does a T distrub have a #1 cyl. location? Of the 4 post, which is it?
You want to get your #1 piston at TDC on compression, and then see where that puts the rotor. Also, pay attention as to which way the rotor is rotating (this will determine how you wire the cap). Most likely your distributor cap will only go on 1 of 2 ways (due to where the spots to clip it are). You can put it on either way and that will change which post should be #1. Once you know where the rotor is, which way it rotates, set the cap down and whichever post it's on is now #1.
Remember, firing order is 1, 2, 4, 3. Having located #1 post, and with knowledge or rotor's direction of rotation, wire the other posts accordingly.
Any terminal on your distributor can be #1. There isn't a right or wrong one. Pick one.
Royce and Seth are both correct. You can make any terminal on your distributor #1 as long as you then rotate the distributor body so that the rotor is in the correct relationship to the terminal you selected when the #1 piston is at TDC on its compression stroke.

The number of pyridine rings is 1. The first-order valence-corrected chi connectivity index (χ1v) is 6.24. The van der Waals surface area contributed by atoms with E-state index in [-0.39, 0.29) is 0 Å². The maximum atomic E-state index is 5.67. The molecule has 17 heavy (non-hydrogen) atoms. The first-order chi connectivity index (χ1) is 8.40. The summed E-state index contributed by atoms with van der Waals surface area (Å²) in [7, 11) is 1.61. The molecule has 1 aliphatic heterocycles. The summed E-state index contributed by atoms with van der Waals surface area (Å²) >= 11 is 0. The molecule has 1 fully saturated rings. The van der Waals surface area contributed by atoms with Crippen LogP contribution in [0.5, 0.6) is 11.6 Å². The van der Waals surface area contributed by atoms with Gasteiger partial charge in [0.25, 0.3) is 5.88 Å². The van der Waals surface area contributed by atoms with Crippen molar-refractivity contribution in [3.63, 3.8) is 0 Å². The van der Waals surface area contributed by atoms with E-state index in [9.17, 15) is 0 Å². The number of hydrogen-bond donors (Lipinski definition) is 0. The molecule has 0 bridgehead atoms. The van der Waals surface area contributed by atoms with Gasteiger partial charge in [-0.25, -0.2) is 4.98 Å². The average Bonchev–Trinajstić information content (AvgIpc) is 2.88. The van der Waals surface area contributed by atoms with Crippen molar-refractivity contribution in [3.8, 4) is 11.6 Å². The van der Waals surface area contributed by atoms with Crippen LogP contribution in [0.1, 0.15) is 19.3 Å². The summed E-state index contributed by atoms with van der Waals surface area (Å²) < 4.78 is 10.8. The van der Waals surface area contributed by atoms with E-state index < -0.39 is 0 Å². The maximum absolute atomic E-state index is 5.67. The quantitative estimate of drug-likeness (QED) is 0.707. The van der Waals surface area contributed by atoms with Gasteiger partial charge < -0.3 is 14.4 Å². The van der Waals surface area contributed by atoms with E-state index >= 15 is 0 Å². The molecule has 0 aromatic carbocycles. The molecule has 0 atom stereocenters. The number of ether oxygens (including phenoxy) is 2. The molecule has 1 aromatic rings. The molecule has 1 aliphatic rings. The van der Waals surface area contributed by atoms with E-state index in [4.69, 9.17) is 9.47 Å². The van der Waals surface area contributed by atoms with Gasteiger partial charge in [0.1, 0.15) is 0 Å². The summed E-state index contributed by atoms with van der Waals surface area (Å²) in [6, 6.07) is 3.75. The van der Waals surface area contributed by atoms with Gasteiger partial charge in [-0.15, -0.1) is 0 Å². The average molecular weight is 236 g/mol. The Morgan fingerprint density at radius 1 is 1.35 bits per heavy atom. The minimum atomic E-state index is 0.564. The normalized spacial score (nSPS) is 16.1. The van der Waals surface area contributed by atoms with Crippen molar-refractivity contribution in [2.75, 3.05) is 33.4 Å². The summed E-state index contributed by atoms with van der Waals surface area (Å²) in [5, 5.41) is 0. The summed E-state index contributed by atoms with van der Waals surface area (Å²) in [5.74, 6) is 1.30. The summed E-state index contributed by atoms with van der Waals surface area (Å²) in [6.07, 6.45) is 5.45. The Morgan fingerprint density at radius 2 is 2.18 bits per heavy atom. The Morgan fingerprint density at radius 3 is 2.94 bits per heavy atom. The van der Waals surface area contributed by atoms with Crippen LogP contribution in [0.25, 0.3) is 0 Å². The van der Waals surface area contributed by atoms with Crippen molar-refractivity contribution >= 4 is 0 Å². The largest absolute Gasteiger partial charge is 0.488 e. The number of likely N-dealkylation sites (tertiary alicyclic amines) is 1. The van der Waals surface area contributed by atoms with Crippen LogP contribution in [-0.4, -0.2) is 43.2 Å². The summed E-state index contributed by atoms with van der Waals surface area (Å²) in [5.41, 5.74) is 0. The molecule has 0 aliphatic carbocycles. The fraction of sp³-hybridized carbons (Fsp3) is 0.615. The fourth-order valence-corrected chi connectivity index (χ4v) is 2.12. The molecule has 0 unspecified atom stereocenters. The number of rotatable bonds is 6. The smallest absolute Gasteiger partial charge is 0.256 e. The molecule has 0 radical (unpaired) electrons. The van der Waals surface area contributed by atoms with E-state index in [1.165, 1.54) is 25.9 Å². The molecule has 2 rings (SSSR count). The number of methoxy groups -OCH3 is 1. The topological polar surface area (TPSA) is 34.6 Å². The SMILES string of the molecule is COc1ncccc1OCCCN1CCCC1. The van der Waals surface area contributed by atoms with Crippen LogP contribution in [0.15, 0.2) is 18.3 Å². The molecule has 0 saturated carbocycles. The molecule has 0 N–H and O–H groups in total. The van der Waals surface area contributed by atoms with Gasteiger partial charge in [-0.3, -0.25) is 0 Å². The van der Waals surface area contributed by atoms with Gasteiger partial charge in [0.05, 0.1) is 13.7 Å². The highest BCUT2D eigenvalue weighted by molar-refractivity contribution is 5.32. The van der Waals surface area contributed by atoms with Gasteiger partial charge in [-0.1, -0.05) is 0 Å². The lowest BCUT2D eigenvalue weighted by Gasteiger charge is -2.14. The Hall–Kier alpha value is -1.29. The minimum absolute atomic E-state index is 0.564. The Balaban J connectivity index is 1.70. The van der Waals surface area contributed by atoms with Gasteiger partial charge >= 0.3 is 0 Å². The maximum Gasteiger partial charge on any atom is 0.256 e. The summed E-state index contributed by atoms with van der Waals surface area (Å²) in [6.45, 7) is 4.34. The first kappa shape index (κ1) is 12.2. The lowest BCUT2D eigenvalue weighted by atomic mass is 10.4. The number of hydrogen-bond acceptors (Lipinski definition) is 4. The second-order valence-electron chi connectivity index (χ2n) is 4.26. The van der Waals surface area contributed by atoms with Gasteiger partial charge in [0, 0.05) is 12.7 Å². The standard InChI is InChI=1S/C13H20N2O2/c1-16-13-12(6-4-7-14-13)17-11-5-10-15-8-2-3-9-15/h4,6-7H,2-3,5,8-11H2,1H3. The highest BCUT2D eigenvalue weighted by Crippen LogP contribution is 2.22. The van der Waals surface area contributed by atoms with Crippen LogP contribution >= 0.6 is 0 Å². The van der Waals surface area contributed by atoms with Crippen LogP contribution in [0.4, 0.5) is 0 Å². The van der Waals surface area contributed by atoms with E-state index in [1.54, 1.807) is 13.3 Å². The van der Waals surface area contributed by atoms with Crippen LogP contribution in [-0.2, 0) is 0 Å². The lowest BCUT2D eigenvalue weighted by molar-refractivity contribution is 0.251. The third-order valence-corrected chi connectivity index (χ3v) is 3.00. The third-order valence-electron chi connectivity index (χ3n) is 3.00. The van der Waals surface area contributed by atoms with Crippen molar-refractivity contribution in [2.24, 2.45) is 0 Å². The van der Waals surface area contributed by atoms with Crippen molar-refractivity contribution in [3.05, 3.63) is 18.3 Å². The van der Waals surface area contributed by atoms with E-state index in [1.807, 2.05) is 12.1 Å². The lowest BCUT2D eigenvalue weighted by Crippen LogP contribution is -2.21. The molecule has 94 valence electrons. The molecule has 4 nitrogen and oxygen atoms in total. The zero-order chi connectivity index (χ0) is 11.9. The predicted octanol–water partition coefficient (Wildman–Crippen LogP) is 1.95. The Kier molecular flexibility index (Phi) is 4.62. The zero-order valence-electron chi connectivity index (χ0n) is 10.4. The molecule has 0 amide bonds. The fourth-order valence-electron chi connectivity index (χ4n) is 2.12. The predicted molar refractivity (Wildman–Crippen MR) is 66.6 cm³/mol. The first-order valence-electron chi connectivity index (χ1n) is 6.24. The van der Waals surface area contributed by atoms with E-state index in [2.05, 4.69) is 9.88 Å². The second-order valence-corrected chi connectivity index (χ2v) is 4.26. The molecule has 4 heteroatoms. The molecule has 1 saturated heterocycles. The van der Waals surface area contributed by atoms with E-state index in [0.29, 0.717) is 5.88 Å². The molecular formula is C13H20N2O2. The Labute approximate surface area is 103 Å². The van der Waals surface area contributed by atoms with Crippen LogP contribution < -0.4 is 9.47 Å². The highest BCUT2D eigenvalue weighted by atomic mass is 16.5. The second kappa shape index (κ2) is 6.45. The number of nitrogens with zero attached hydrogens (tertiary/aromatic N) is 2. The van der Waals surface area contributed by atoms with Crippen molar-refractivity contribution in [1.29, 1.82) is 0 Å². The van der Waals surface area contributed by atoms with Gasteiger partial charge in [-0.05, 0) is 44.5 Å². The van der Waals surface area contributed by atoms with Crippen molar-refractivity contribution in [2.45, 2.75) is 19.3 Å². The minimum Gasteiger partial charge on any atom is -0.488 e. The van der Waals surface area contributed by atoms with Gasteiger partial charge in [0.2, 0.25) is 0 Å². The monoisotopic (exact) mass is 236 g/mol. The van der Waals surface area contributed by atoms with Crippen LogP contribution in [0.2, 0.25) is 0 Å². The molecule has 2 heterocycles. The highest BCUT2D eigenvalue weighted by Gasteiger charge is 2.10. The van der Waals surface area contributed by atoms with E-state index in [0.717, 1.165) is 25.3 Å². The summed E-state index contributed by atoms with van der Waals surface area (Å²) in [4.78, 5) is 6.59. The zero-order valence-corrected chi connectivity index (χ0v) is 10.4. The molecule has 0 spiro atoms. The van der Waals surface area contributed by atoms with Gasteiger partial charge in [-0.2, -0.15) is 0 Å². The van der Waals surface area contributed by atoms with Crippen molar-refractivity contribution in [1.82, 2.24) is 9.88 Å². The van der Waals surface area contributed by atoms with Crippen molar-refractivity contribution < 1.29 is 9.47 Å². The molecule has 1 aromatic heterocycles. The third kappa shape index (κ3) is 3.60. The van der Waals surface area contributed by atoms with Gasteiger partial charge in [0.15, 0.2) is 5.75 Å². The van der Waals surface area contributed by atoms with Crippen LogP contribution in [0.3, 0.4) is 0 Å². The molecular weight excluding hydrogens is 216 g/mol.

I did this on my 1971 Plymouth GTX so that I could rotate the distributor body to put the vacuum advance canister in a more convenient spot.
I'll describe what was called "static timing". On a modern you'd align the timing marks at what ever was called for with #1 cyl. on compression. On a T you'd get #1 just dropping off from TDC on compression. You need:
1: A test lamp
2: Dist cap off with points properly adjusted
3: Direction of rotation of the dist.with the eng running
Turn the ign. switch to batt.
Hook up the test lamp to the points.
Rotate the distributor in the direction it turns when running until the light just comes on.
If the lamp is already on don't turn it further in that direction.
Slowly turn the dist. against normal rotation until the lamp just goes out and lock it in place with the clamp.
Where ever the rotor sits is your #1 position and install the wires on the cap according to the 1-2-4-3 sequence. WE used to use this system when ever an engine had the distributor removed for whatever reason. It not only guaranteed a start because the timing was so close but occasionally it didn't even need further adjustment.